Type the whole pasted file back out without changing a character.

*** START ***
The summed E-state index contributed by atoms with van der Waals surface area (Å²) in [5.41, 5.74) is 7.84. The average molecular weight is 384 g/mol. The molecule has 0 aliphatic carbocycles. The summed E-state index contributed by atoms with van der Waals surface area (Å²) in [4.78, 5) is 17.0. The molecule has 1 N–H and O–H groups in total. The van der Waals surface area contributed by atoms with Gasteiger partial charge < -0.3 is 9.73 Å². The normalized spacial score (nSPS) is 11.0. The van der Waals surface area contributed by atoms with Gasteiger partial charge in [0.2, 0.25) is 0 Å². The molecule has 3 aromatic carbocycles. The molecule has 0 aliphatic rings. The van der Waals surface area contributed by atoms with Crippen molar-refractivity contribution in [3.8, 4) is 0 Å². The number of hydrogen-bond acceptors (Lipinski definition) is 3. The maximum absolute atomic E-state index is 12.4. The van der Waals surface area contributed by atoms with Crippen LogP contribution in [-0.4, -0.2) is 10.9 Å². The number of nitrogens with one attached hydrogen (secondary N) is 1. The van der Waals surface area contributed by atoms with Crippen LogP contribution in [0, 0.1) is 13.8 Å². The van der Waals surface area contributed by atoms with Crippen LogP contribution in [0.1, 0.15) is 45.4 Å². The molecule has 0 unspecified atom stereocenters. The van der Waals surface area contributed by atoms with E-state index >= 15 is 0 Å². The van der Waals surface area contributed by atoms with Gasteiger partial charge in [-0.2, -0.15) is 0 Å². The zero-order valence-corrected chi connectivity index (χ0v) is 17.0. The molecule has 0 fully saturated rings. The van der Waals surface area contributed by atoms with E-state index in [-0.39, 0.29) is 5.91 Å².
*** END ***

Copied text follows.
The summed E-state index contributed by atoms with van der Waals surface area (Å²) in [5.41, 5.74) is 7.84. The average molecular weight is 384 g/mol. The molecule has 0 aliphatic carbocycles. The summed E-state index contributed by atoms with van der Waals surface area (Å²) in [4.78, 5) is 17.0. The molecule has 1 N–H and O–H groups in total. The van der Waals surface area contributed by atoms with Gasteiger partial charge < -0.3 is 9.73 Å². The normalized spacial score (nSPS) is 11.0. The van der Waals surface area contributed by atoms with Gasteiger partial charge in [0.2, 0.25) is 0 Å². The molecule has 3 aromatic carbocycles. The molecule has 0 aliphatic rings. The van der Waals surface area contributed by atoms with Crippen molar-refractivity contribution in [3.8, 4) is 0 Å². The number of hydrogen-bond acceptors (Lipinski definition) is 3. The maximum absolute atomic E-state index is 12.4. The van der Waals surface area contributed by atoms with Crippen LogP contribution in [-0.4, -0.2) is 10.9 Å². The number of nitrogens with one attached hydrogen (secondary N) is 1. The van der Waals surface area contributed by atoms with Crippen LogP contribution in [0, 0.1) is 13.8 Å². The van der Waals surface area contributed by atoms with Crippen LogP contribution in [0.1, 0.15) is 45.4 Å². The molecule has 0 unspecified atom stereocenters. The van der Waals surface area contributed by atoms with E-state index >= 15 is 0 Å². The van der Waals surface area contributed by atoms with Gasteiger partial charge in [-0.2, -0.15) is 0 Å². The zero-order valence-corrected chi connectivity index (χ0v) is 17.0. The molecule has 0 fully saturated rings. The van der Waals surface area contributed by atoms with E-state index in [-0.39, 0.29) is 5.91 Å².